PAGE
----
Archive for November 20, 2014

In Memory of Leslie Feinberg

Leslie Feinberg, transgender/butch lesbian, multi-issue activist, died a few days ago in Syracuse, NY with hir partner/spouse of 22 years, Minnie Bruce Pratt beside hir. (Leslie identified as non-binary and preferred the pronouns hir and ze) Ze was very much a pioneer, writing the novel Stone Butch Blues in 1993 about hir journey of gender identity exploration. This was back when gay and lesbian issues were barely on the map, politically, let alone trans/genderqueer/non-binary identities!

Leslie saw all oppressions as interconnected, and sincerely fought on many different fronts- a member of the Worker’s World Party- “remember me as a revolutionary communist” were hir last words. Disability rights, the peace movement, anti-racist action along with trans, lesbian, gay and bisexual rights. The gay and lesbian movement all too often has forgotten its radical roots and clung to a white middle-class capitalist agenda, while neglecting to include transgender and bisexual issues. Leslie always knew that the world was far more complex than that- let’s celebrate her legacy and as Mother Jones once said “Mourn the Dead and Fight Like Hell for the Living!”

Transgender Warrior– Leslie’s personal website

Articles-

Atlantic- Why We Still Need Leslie Feinberg

Worker’s World- Leslie Feinberg- a communist who revolutionized transgender rights by Minnie Bruce Pratt

Autostraddle

CNN

November 20, 2014 at 9:23 am Leave a comment

What’s a Protestant Worldview?

I read Galina Krasskova’s latest post on Polytheist.com about Resacralizing Our World. As with anything she writes, there’s a lot to take in and think about. I don’t always agree with her, but she does challenge us to think critically about our beliefs and practices. This is probably one of the reasons people have such a strong reaction to her views! Danger! Heathen woman with opinions! Anyhow- this was not really the main topic of her post, but it came up, and I’ve seen her and others discuss it before, the idea than American culture has a dominant Protestant worldview, which frequently gets in the way of spiritual development for polytheists. So I asked her- how does this different from a Catholic worldview?

Do Pagans from Catholic backgrounds have different spiritual approaches than those from Protestant, Jewish or secular backgrounds? I’ve known Pagans who came from the same religious upbringing to develop very different paths, in terms of cultural focus, theology, type of practice etc.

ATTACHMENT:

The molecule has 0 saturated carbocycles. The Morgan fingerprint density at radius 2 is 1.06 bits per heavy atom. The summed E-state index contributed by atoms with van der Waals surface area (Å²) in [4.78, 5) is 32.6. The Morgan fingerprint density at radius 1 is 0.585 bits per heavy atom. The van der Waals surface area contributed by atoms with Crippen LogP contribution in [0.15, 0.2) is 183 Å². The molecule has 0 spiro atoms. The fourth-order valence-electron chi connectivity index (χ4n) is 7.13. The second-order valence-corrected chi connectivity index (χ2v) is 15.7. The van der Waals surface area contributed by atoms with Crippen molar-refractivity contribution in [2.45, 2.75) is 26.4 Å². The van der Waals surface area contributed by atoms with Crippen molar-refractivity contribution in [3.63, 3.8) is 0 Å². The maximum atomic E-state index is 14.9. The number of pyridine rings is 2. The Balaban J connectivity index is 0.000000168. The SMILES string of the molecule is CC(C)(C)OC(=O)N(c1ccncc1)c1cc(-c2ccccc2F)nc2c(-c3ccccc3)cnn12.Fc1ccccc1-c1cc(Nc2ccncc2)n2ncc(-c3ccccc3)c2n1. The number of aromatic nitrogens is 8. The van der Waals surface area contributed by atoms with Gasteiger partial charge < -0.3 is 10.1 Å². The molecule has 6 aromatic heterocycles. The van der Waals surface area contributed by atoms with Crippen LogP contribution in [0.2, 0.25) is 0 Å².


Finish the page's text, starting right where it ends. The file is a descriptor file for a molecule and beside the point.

I guess growing up, I just saw Catholicism as being another type of Christianity (which I guess is very Protestant of me- it was “a church” not “The Church”) I grew up in a time when the idea of a Catholic President was once controversial was rather inconceivable, and Jewish people, while not always truly understood, were definitely white*.  I was baffled by Catholic feminists and pro-GLBT activist that dutifully kept going to mass. They couldn’t do anything to reform it after all- they could keep writing letters to bishops, patiently waiting and praying for their minds to change, but unlike the Methodist church, they couldn’t vote to send delegates to national conference to make decisions about stuff. Why didn’t they just join the Episcopalians? Indeed some of them do. But it wouldn’t be “The Church”, now would it?

Protestantism also includes a hugely diverse range of sects and denominations. I believe the Protestant worldview she is discussing is a more hard-nosed Biblical sort. The theology of continuous revelation that we find in Unitarian Universalism, our congregationalist cousins, the United Church of Christ (God is Still Speaking) and the Society of Friends is very different. To have a meaningful discussion, we really need to specify *which* Protestant worldview. I plugged it into Google, and mostly have found discussion of “sola scriptura” a la Martin Luther.

Perhaps the best person to ask would be a Catholic, or a former Catholic?

Here’s an Orthodox Christian view contrasted with Protestantism (now Orthodox, that’s even more unfamilar!)

*though Jewish people can be of any ethnic background, I’m referring to pale-skinned Jews who *weren’t* considered “white” in earlier generations.

November 20, 2014 at 5:13 am 3 comments


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